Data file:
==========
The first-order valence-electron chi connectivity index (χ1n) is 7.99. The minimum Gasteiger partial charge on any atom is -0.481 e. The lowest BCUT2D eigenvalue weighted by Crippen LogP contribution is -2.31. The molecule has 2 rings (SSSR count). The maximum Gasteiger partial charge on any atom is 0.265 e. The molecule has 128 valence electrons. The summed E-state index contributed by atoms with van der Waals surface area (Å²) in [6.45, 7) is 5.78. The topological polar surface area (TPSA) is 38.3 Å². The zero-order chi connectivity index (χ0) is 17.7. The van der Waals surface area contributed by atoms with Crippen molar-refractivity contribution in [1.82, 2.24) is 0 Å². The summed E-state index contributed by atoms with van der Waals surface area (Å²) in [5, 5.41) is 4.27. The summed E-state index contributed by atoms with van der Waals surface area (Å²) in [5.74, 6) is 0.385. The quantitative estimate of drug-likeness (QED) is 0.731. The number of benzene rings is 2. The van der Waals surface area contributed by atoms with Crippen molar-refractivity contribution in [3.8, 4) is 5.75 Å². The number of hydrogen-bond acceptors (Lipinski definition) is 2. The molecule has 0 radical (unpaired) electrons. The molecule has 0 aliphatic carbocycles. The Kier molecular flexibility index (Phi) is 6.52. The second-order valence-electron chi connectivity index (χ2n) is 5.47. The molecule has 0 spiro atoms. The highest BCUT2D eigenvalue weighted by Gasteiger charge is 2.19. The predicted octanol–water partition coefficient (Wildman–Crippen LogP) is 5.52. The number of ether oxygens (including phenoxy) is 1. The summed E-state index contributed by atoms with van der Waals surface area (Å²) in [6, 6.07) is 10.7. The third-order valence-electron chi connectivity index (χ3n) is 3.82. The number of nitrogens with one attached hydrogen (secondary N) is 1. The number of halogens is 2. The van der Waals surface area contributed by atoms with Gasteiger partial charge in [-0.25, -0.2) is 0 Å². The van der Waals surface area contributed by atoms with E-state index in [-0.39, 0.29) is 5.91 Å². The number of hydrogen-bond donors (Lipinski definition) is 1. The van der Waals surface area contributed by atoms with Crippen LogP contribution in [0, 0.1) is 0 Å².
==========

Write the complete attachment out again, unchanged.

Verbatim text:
The first-order valence-electron chi connectivity index (χ1n) is 7.99. The minimum Gasteiger partial charge on any atom is -0.481 e. The lowest BCUT2D eigenvalue weighted by Crippen LogP contribution is -2.31. The molecule has 2 rings (SSSR count). The maximum Gasteiger partial charge on any atom is 0.265 e. The molecule has 128 valence electrons. The summed E-state index contributed by atoms with van der Waals surface area (Å²) in [6.45, 7) is 5.78. The topological polar surface area (TPSA) is 38.3 Å². The zero-order chi connectivity index (χ0) is 17.7. The van der Waals surface area contributed by atoms with Crippen molar-refractivity contribution in [1.82, 2.24) is 0 Å². The summed E-state index contributed by atoms with van der Waals surface area (Å²) in [5, 5.41) is 4.27. The summed E-state index contributed by atoms with van der Waals surface area (Å²) in [5.74, 6) is 0.385. The quantitative estimate of drug-likeness (QED) is 0.731. The number of benzene rings is 2. The van der Waals surface area contributed by atoms with Crippen molar-refractivity contribution in [3.8, 4) is 5.75 Å². The number of hydrogen-bond acceptors (Lipinski definition) is 2. The molecule has 0 radical (unpaired) electrons. The molecule has 0 aliphatic carbocycles. The Kier molecular flexibility index (Phi) is 6.52. The second-order valence-electron chi connectivity index (χ2n) is 5.47. The molecule has 0 spiro atoms. The highest BCUT2D eigenvalue weighted by Gasteiger charge is 2.19. The predicted octanol–water partition coefficient (Wildman–Crippen LogP) is 5.52. The number of ether oxygens (including phenoxy) is 1. The summed E-state index contributed by atoms with van der Waals surface area (Å²) in [6, 6.07) is 10.7. The third-order valence-electron chi connectivity index (χ3n) is 3.82. The number of nitrogens with one attached hydrogen (secondary N) is 1. The number of halogens is 2. The van der Waals surface area contributed by atoms with Gasteiger partial charge in [-0.25, -0.2) is 0 Å². The van der Waals surface area contributed by atoms with E-state index in [-0.39, 0.29) is 5.91 Å². The number of hydrogen-bond donors (Lipinski definition) is 1. The van der Waals surface area contributed by atoms with Crippen LogP contribution in [0, 0.1) is 0 Å².